Your personal security is up to you. It is essential that you are proactive and not reactive when it comes to your security planning. Understand the threats around you and have a plan to reduce their risk to you and your family. Criminals tend to seek out those they perceive are weak, unprepared, or vulnerable. These five recommendations are not a comprehensive set of techniques to guarantee your safety. However, they will increase your chances of ensuring your personal safety and those who are with you.

Can you stay alive outdoors by assessing risks? The summer outdoor season sees an increase in reports about disappearances and accidents. A recent report from California discusses the disappearance of an experienced hiker at a campsite in the Bristlecone Pine Forest. She was later found alive after four days. The report reveals that she had to flee her location due to a threatening person. Another story relates the discovery of the body of a missing person on the Snake River in Wyoming. He was working at a KOA campsite. Outdoor activities can be great experiences. However, outdoor activities also have inherent risks. You should develop a risk assessment and reduction plan before you go on a wilderness adventure. The following principles can help you build your risk mitigation plan.

1. Assess the level of wilderness experience and field skills of yourself and others

It is terrific to have a desire to spend time outdoors. There is an increasing number of people heading to the wilderness to hunt, hike, camp, or fish. The growing popularity of survival-related reality television programs and the rising interest in survival and preparedness are motivating people to get outdoors. However, the reality of being in the wilderness is different from how it is portrayed in the mass media. There is a danger of overconfidence in one’s abilities.

It is prudent to be realistic in assessing the level of wilderness experience and field skills of yourself and those in your group. The less wilderness experience and skills that one has should be an indicator that they are a high risk to themselves and others. Therefore, it is imperative to take a partner with you into the outdoors. Your partner should be more experienced and have more field skills than you to compliment your weaknesses. As a matter of safety, you should never go into the wilderness by yourself regardless of how skilled and experienced you are with the outdoors.

2. Know the level of health and physical fitness of yourself and others.

It is vital to know your level of health and physical fitness. Health and physical fitness play an important role in determining the kinds of activity and locations that one visits. For example, people with high blood pressure might have limitations as to the types of trails that they can trek on a backpacking adventure.

3. Understand the natural or man-made dangers of the area of activity

One of the common characteristics of negative experiences in the outdoors is a lack of awareness of the risks. More specifically, there seems to be a lack of knowledge of the natural and man-made dangers in the area of activity. One type of natural hazard involves predatory animals, such as mountain lions or bears. Other inherent threats are those relating to the terrain such as cliffs, bodies of water, areas of deadfall, or unstable ground. Man-made dangers are those pertaining to human activity. These can comprise logging areas, areas of construction, or even previous criminal activity.

4. Analyze the local weather and weather anomalies of the area of activity

Weather is a contributor to outdoor risks. There are reports of sudden fog, rain, or dropping of temperatures even in the summer months in some locations. It must be remembered that some local weather patterns cannot be found in a national or local forecast. The people who live near the area of your outdoor activity can provide useful information on local weather activity such as afternoon thundershowers. Analyzing the local weather traits will help make decisions about what to put in your backpack, such as rain gear or a light fleece jacket.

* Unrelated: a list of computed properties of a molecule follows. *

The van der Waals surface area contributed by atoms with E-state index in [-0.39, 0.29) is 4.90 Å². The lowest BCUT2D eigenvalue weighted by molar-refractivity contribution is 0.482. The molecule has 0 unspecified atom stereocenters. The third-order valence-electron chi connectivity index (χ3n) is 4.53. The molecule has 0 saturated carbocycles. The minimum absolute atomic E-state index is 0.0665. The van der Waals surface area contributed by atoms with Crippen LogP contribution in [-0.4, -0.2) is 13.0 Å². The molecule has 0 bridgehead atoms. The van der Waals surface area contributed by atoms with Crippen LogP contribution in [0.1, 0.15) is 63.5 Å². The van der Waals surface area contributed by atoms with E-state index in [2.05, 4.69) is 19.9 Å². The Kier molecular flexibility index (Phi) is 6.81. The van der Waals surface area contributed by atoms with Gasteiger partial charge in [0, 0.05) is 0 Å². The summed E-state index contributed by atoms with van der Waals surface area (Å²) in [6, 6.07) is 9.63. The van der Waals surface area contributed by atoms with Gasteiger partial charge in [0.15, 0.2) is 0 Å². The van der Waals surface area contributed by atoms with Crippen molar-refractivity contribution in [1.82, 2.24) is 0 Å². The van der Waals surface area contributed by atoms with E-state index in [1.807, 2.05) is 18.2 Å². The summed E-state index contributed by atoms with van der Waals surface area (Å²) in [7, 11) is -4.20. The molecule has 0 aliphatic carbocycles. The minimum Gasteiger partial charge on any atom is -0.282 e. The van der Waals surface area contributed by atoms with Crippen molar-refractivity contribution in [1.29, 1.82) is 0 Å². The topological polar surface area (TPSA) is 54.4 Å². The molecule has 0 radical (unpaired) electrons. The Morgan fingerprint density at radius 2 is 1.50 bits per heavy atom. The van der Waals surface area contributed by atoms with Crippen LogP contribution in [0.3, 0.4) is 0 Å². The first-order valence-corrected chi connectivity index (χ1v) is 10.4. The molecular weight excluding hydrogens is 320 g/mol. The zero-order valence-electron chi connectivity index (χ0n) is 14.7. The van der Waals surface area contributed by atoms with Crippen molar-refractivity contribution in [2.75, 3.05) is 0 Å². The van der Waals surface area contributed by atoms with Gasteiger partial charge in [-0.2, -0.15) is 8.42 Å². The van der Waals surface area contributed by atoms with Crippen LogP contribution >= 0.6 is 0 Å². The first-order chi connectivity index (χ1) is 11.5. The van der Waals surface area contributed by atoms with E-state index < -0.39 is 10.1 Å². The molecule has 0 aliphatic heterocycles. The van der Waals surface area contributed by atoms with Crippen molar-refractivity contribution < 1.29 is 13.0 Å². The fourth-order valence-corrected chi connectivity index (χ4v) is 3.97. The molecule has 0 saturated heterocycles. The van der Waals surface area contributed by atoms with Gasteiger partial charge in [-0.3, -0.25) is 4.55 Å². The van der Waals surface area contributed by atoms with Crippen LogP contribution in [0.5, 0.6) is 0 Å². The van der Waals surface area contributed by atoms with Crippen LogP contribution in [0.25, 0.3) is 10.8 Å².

5. Identify the level of access to emergency help in the area of activity

Sometimes people, who go outdoors, do not take into account the availability of emergency help. It is essential to have a good understanding of what kind of emergency help is available. Additionally, it is crucial to know how to access emergency help in your planned area of activity. The importance of knowing how to contact emergency help is a critical part of your outdoor planning.

For example, one of the areas near me does not have a large number of park rangers. They tell you when you come into the park that most emergency help will be by airlift. They do not have the personnel or transportation available to come to your aid if you call for help. Thus, an expensive life flight to a local hospital awaits, should you dial for help. That kind of information influences your activity and what you have in your gear.  Some wilderness areas have no cell phone access. How will you get help in an emergency?

It is recommended that you develop a first-responder contact card. This card should have contact information for park rangers, first responders, and area hospitals. You should include emergency radio channels on the card if you are carrying a handheld ham radio two-way transceiver with you.

Final Thoughts

Risk reduction is an important skill to develop and exercise for those who love the outdoors. Your risk reduction plan has its limitations. However, without one, you may find your activity being less than enjoyable. Once you have identified the risks for your planned wilderness adventure, then develop and implement measures to reduce that risk. One of the best techniques to consider for risk reduction measures is the PACE plan. Additionally, your risk reduction plan should take into account the kind of activity (Mission), local and area dangers (Enemy), time of day, month or day (Time), the people involved (Troops), location (Terrain), and accesses to emergency help (Civilian Considerations). Once you have your risk mitigation plan complete, give a copy to whomever, you will be making your communication checks while you are outdoors.